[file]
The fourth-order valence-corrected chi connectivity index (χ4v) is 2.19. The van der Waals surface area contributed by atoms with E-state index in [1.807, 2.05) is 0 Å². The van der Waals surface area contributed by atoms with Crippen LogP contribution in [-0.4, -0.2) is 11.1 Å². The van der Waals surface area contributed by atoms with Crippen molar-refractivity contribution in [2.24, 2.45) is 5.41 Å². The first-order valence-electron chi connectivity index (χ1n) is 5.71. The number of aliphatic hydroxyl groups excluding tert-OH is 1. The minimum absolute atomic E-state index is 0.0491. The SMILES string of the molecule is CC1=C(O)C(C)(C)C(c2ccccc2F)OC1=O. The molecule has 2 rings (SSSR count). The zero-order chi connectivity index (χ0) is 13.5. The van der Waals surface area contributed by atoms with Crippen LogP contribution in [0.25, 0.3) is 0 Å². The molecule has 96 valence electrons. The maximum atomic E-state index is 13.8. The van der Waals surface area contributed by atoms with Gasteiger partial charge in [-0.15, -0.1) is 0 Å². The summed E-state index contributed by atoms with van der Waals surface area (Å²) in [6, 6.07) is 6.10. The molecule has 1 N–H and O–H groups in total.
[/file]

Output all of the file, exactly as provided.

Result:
The fourth-order valence-corrected chi connectivity index (χ4v) is 2.19. The van der Waals surface area contributed by atoms with E-state index in [1.807, 2.05) is 0 Å². The van der Waals surface area contributed by atoms with Crippen LogP contribution in [-0.4, -0.2) is 11.1 Å². The van der Waals surface area contributed by atoms with Crippen molar-refractivity contribution in [2.24, 2.45) is 5.41 Å². The first-order valence-electron chi connectivity index (χ1n) is 5.71. The number of aliphatic hydroxyl groups excluding tert-OH is 1. The minimum absolute atomic E-state index is 0.0491. The SMILES string of the molecule is CC1=C(O)C(C)(C)C(c2ccccc2F)OC1=O. The molecule has 2 rings (SSSR count). The zero-order chi connectivity index (χ0) is 13.5. The van der Waals surface area contributed by atoms with Crippen LogP contribution in [0.25, 0.3) is 0 Å². The molecule has 96 valence electrons. The maximum atomic E-state index is 13.8. The van der Waals surface area contributed by atoms with Gasteiger partial charge in [-0.15, -0.1) is 0 Å². The summed E-state index contributed by atoms with van der Waals surface area (Å²) in [6, 6.07) is 6.10. The molecule has 1 N–H and O–H groups in total.